The Notch signaling pathway controls numerous cell fate decisions during development and adulthood through diverse mechanisms. Thus, whereas it functions as an oscillator during somitogenesis, it can mediate an all-or-none cell fate switch to influence pattern formation in various tissues during development. Furthermore, while in some contexts continuous Notch signaling is required, in others a transient Notch signal is sufficient to influence cell fate decisions. However, the signaling mechanisms that underlie these diverse behaviors in different cellular contexts have not been understood. Notch1 along with two downstream transcription factors hes1 and RBP-Jk forms an intricate network of positive and negative feedback loops, and we have implemented a systems biology approach to computationally study this gene regulation network. Our results indicate that the system exhibits bistability and is capable of switching states at a critical level of Notch signaling initiated by its ligand Delta in a particular range of parameter values. In this mode, transient activation of Delta is also capable of inducing prolonged high expression of Hes1, mimicking the “ON” state depending on the intensity and duration of the signal. Furthermore, this system is highly sensitive to certain model parameters and can transition from functioning as a bistable switch to an oscillator by tuning a single parameter value. This parameter, the transcriptional repression constant of hes1, can thus qualitatively govern the behavior of the signaling network. In addition, we find that the system is able to dampen and reduce the effects of biological noise that arise from stochastic effects in gene expression for systems that respond quickly to Notch signaling.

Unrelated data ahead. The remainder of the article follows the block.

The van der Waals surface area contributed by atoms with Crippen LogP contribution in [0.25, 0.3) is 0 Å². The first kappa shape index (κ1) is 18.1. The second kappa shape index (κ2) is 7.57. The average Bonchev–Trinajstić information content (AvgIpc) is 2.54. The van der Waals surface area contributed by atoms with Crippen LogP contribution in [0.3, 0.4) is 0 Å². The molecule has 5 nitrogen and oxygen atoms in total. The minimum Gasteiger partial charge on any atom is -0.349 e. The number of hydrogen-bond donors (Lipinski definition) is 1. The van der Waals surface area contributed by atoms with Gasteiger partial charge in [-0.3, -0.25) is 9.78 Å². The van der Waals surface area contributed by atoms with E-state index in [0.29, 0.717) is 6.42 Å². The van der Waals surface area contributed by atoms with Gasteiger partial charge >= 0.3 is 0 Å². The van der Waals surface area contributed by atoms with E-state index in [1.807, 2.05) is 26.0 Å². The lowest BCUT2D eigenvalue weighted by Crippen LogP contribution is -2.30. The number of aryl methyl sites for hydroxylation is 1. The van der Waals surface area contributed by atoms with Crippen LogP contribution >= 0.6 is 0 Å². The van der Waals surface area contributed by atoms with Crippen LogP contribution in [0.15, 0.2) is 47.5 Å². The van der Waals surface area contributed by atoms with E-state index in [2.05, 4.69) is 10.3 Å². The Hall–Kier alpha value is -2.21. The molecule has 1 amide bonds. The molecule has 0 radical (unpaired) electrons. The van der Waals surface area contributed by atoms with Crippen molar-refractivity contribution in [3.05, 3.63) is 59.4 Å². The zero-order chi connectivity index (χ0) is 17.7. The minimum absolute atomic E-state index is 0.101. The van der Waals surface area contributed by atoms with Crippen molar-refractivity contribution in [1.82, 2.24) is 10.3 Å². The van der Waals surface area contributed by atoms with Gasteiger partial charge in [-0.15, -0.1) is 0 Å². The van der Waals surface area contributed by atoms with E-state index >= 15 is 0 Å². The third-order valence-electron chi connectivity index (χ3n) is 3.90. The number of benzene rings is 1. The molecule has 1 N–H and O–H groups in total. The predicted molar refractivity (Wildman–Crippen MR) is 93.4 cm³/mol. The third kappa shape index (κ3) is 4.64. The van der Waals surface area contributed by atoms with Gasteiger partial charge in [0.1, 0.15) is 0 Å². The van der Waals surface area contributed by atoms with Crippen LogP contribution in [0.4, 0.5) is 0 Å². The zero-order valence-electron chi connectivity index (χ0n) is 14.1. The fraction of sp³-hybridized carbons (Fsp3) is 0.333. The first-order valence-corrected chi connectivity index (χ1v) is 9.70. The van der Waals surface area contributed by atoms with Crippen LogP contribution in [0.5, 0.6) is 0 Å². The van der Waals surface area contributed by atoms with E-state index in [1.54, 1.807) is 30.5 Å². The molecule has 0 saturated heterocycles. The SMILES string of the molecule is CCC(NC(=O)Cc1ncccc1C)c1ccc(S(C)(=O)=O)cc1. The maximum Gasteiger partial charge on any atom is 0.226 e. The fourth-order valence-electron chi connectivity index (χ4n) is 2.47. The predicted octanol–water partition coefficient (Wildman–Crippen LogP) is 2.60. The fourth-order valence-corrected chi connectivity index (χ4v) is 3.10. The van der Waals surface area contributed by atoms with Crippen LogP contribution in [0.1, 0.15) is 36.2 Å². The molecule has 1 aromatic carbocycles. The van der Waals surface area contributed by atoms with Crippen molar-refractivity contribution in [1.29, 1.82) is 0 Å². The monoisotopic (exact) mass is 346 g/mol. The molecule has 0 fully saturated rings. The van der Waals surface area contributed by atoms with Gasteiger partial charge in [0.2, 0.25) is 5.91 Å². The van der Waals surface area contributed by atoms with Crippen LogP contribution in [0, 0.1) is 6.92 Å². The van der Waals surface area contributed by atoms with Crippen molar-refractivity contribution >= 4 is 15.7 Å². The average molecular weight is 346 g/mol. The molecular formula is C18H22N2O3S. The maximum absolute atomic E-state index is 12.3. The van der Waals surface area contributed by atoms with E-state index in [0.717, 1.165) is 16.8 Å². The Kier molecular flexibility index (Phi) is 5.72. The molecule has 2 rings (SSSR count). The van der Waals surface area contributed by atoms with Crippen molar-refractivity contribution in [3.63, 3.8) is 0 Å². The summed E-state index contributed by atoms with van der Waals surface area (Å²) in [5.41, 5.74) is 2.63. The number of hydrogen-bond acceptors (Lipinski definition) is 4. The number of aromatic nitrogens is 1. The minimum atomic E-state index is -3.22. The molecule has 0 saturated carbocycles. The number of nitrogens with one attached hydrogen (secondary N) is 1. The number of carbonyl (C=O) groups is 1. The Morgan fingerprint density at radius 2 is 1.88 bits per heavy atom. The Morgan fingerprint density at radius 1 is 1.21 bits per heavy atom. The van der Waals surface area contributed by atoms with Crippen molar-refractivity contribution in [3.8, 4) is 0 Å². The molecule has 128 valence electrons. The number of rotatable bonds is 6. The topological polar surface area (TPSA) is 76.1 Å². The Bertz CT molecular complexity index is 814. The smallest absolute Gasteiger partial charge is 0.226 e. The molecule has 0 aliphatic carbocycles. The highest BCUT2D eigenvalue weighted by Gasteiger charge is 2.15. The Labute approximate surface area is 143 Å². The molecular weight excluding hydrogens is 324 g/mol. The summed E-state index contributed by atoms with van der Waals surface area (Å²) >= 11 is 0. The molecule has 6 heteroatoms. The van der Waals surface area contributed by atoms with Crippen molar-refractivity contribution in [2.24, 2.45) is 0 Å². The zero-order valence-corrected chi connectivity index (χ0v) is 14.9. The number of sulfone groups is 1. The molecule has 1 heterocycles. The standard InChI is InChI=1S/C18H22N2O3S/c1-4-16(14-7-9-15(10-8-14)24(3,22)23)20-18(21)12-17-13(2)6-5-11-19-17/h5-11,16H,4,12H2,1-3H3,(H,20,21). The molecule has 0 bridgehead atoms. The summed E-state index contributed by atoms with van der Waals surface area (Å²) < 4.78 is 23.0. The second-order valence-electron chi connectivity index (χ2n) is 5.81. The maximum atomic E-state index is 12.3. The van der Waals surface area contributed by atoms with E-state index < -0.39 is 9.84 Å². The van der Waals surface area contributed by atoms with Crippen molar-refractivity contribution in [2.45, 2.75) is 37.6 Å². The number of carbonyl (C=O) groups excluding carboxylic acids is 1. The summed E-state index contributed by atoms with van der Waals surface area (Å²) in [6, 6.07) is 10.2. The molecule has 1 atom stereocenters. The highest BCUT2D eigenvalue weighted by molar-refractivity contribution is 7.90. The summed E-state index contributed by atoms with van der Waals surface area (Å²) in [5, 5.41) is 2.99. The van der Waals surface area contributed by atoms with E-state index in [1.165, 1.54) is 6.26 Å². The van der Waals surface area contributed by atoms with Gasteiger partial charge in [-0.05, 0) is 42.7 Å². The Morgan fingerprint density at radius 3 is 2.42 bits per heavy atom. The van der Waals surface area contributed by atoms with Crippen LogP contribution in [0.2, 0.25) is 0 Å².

This work thus helps our understanding of an important cell fate control system and begins to elucidate how this context dependent signaling system can be modulated in different cellular settings to exhibit entirely different behaviors.
The Notch signaling pathway is an evolutionarily conserved signaling system that is involved in various cell fate decisions, both during development of an organism and during adulthood. While the same core circuit functions in various different cellular contexts, it has experimentally been shown to elicit varied behaviors and responses. On the one hand, it functions as a cellular oscillator critical for somitogenesis, whereas in other situations, it can function as a cell fate switch to pattern developing tissue, for example in the Drosophila eye. Furthermore, malfunctioning of Notch signaling is implicated in various cancers. To better understand the underlying mechanisms that allow the network to function distinctly in different contexts, we have mathematically modeled the behavior of the Notch network, encompassing the Notch gene along with two of its downstream effector transcription factors, which together form a network of positive and negative feedback loops. Our results indicate that the qualitative and quantitative behavior of the system can readily be tuned based on key parameters to reflect its multiple roles. Furthermore, our results provide insights into alterations in the signaling system that lead to malfunction and hence disease, which could be used to identify potential drug targets for therapy.